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Planners approve track's expansion

February 11, 2004|by DAVE McMILLION

charlestown@herald-mail.com

Despite concerns that the project could increase traffic, Jefferson County planners Tuesday night approved a site plan for a $25 million expansion of Charles Town Races & Slots.

The Jefferson County Planning Commission unanimously approved a site plan that calls for an expansion of the track's parking garage and construction of new office space.

A $54 million expansion at the track, completed last year, included construction of a 1,500-space parking garage.

It's not unusual, however, for the parking garage to be full on Saturdays, track President Jim Buchanan has said.

The expansion of the parking garage will result in 1,000 more spaces, track officials have said.

Planning Commission member Bill Lewandowski said he was concerned about how increasing parking capacity at the track might affect traffic congestion in the area.

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Traffic congestion already is a problem in some areas of Jefferson County, and the planning commission needs to keep its "eyes open" on the issue, Lewandowski said.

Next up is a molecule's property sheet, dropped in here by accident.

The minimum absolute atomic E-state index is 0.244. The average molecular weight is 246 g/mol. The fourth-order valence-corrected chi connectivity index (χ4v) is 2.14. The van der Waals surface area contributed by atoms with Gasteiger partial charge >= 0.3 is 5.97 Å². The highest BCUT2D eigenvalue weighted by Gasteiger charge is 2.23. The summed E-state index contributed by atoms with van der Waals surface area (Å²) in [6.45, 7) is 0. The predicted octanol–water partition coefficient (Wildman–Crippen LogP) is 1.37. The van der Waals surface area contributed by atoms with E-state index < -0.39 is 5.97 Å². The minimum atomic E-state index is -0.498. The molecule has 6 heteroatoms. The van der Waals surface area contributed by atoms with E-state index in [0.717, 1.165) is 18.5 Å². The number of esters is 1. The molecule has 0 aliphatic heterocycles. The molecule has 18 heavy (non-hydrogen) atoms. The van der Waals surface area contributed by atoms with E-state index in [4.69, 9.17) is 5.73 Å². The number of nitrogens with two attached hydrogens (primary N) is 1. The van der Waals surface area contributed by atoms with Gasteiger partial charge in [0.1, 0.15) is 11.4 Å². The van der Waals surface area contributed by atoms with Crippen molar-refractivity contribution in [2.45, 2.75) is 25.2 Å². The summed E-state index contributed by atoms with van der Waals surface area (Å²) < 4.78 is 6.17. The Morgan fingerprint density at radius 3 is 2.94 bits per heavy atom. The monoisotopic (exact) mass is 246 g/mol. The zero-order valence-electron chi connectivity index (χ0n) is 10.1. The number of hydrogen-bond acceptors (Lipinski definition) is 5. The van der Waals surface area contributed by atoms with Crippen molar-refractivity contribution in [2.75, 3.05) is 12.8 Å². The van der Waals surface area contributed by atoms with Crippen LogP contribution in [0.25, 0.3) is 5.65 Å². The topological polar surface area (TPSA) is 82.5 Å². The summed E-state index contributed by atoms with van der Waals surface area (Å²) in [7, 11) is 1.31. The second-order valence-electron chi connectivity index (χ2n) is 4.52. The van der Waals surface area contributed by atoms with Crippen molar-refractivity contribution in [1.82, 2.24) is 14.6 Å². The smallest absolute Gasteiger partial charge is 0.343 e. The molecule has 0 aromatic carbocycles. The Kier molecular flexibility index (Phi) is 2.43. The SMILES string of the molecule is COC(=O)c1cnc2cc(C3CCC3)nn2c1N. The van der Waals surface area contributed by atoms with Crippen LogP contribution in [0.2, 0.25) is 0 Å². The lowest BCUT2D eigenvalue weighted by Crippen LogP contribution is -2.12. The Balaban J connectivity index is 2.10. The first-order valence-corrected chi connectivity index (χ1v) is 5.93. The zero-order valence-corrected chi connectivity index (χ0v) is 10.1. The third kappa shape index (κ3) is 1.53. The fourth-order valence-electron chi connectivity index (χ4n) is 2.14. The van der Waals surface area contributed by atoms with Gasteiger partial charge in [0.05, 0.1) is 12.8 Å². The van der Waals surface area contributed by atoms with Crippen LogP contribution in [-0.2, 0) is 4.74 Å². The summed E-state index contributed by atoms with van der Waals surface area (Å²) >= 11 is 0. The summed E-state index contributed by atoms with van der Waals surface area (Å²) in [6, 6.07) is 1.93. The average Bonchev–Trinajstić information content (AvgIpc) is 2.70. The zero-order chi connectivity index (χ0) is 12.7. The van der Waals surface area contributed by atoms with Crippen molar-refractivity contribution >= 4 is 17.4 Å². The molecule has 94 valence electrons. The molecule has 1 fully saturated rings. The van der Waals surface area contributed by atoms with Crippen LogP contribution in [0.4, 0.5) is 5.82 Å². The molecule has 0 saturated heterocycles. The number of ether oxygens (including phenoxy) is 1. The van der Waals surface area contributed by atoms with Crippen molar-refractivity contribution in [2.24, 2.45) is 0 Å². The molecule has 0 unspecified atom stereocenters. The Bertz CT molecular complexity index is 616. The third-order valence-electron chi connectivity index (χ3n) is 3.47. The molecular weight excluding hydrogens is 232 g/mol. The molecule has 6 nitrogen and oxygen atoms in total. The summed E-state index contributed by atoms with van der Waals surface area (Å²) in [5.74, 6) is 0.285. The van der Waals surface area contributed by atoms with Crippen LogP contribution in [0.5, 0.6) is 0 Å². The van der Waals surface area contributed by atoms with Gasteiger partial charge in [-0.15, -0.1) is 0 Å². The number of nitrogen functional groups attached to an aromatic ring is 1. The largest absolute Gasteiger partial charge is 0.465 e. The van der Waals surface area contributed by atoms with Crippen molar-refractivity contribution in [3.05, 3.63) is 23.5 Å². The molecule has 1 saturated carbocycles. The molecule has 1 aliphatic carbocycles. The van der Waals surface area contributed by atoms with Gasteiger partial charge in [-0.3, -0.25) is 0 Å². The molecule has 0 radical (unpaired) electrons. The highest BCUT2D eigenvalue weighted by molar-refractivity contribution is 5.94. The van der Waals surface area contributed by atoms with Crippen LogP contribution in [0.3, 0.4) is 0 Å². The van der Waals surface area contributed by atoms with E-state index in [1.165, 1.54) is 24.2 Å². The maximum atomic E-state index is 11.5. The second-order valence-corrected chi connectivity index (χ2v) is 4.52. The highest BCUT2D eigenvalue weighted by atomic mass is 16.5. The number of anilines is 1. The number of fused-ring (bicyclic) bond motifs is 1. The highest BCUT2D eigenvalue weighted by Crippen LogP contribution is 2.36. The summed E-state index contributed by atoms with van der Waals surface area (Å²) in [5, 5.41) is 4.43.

Planning Commission member Richard Childs said he did not believe the parking garage expansion would mean a correlating increase in traffic. The parking garage is designed to make parking more convenient for people who already travel to the track, Childs said.

When the parking garage is full, patrons are directed to 2,000 spaces in parking lots.

Under the expansion plan, the four-story parking garage will be extended 144 feet along Fifth Avenue, said Ken Shultz, vice president of design and construction for Penn National Gaming Inc., the company that owns the track.

"It's not going to be any higher than the one there now," Jefferson County engineer Mike Stevens told the planning commission.

The planning commission staff will review the plans for the expansion and, if satisfied that requirements relating to building codes and other issues are met, building permits will be issued, Shultz said.

The parking garage will be built first and should be open by July 1, Shultz said. Construction on the office space will follow and could be completed by early fall, Shultz said.

The offices that will be constructed mainly are related to horse racing and include a steward's office, racing secretary office, a Horsemens Benevolent and Protective Association office and human resources office, Buchanan said.

The current racing offices are in an old part of the track.

To make way for the new offices, a maintenance building and water tower will be torn down, Buchanan said.

Track officials will construct an area of about 25,000 square feet, possibly to house 600 more slot machines, although that is part of some longer-term planning, Buchanan said.

Apart from the current proposed expansion, Shultz said Penn National Gaming officials probably would go before the planning commission soon to discuss expanding the horse barn area.

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